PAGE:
The latest edition of the Islamic State’s newsletter, Al-Naba 108, released on 1 December 2017, has a profile on page 7 of a fighter named Abu Sulayman al-Libi, a Libyan jihadist who came to Syria soon after the caliphate declaration in June 2014 and became the senior religious official in Homs. Abu Sulayman was killed in the fighting between IS and the pro-Asad coalition in the deserts of eastern Homs Province, near the T3 oil pumping station. This probably means Abu Sulayman was killed in the last days of September or the first few days of October during the IS counter-attack to the regime coalition’s push into Deir Ezzor. A rough translation of the Naba obituary is published below.
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He advocated for God by word, and fought His enemies by doing: Abu Sulayman al-Libi
He was keen to seek knowledge and learn, and he was most keen to know of the caliphate … This quest propelled him into jihad for the sake of God. He was one of the first to fight after the spark of jihad came to Libya, and he was wounded—may God accept him—in one of the battles against the apostates and American crusaders.
Once God’s mujahideen slaves had declared the caliphate, he hastened to announce his bay’a [oath of allegiance] to the caliph of the Muslims, and urged his brothers to catch up. He especially found the declaration at that time to be a golden opportunity to collect the umma [Muslim community] after its dispersal [with the collapse of the Ottoman caliphate] … He rejoiced more fully and began a campaign of activism to advertise his allegiance and convince his brothers to join him.
Journey to Bilad al-Sham (The Land of Syria)
His brethren asked him to make hijra [immigrate] to Bilad al-Sham and he was encouraged by them to communicate with the emirs, to tell them about the situation of their brothers in Libya and to inform them of their manhaj [methodology, path, or approach] and aqeeda [creed, doctrine, or faith]. Abu Sulayman went to Bilad al-Sham, met his emirs, and raised the order of his brothers in Libya. They welcomed him and his brothers, the validity of their manhaj, and the strength of their resolve. In turn, he transferred what he saw in Iraq and Syria to his brothers in Libya, encouraging and inciting them to pledge allegiance to the caliph.
Shortly after his arrival in Syria, he was appointed as the General Shar’i [religious legal authority] in Homs and the emir of the shari’a centers. The brothers loved him very much because they saw his good morals and good management. …
The Shaykh—may God have mercy on him—continued to seek knowledge and jihad for the sake of Allah, even after he was entrusted with many tasks, such as serving his brothers. He ran their affairs during the day and sought knowledge at night. He incited the brothers to combat, as if in the tongue of Ibn Hazm [on the need to learn, to spread knowledge, and to die for the Shahada or Islam] …
He did not neglect—God have mercy on him—to do what he learned from the creation of our Prophet—peace be upon him—but he was merciful to the mujahideen brothers, and they were influenced them even in their own affairs. They not only heard from him pretty speeches and saw him deal in good manners … he taught by his deeds and ethics and his treatment of the brothers.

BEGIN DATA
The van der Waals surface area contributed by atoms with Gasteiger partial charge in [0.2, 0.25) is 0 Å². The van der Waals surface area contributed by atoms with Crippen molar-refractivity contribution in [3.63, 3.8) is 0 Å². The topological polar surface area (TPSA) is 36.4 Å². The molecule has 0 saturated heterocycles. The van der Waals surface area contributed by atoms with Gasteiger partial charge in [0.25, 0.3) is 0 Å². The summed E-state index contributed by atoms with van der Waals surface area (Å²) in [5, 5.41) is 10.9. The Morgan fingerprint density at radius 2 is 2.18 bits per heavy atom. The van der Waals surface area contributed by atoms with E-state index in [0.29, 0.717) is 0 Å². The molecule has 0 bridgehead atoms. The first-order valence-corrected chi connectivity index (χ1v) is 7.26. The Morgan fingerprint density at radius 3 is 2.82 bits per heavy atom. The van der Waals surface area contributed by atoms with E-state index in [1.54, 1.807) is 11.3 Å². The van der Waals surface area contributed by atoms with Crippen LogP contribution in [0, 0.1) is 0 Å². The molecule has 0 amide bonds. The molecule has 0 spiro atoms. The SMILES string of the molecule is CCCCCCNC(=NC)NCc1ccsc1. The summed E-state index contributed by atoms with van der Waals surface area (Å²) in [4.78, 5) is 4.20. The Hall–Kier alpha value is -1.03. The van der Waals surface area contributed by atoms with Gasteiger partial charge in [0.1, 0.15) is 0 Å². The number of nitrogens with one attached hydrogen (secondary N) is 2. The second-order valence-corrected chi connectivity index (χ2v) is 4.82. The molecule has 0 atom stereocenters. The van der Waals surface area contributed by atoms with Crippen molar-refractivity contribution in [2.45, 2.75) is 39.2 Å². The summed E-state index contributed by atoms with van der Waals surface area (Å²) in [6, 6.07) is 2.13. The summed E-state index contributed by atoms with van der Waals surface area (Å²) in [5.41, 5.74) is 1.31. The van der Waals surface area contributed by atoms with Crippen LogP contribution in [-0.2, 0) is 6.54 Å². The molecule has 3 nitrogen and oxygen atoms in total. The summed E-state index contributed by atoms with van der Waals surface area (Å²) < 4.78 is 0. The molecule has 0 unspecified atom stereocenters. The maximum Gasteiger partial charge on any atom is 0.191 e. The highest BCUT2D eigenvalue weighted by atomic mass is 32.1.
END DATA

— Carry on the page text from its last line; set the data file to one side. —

His Death—May God Accept Him
His death had a great impact on the souls of his indomitable brethren. His death was a sign of his sincerity—so we think, and God knows best—a demonstration of the truth of God Almighty. It is like the death of that noble companion, who said, after he received his share of ghanima [spoils]: “This is what I have promised you, O Messenger of God. I pledged to follow you to have an arrow strike me here [pointing to his throat] and to exit here [pointing at the back of his neck], so that I can be killed in the cause of God.” When the war was over and the companions had lost many men, the companions saw that the arrow had penetrated his neck as he had indicated.
And here with our brother, Abu Sulayman al-Libi, the same thing happened. One of his brothers who was with us in another battle—God have mercy on him—told us what happened. He said: “Our brother, Abu Sulayman, rode with us in a BMP vehicle to attack a checkpoint of the Nusayri army at the T3 station in the vicinity of Palmyra in Wilayat Homs. He was wounded by a gunshot and began to bleed blood, falling unconscious. When he woke up, the brothers said to him: ‘Come back, Shaykh, you cannot continue fighting with us. You have been hit.’ He said: ‘No. God does not retreat.’ When his brothers requested again that he turn back, he insisted to them: ‘I will not retreat. I have made a covenant with God that a bullet will enter here and will come out here,’ pointing to his forehead and the back of his head. Only minutes later, when he raised his head, a bullet hit him in the forehead, in the place where he had pointed.” And he was elevated—may God accept him—a martyr, as we deem him.
May God have mercy on you, Abu Sulayman. You were, yes, my brother, and yes, my companion, and, yes, my emir and teacher. And Allah will keep you in peace.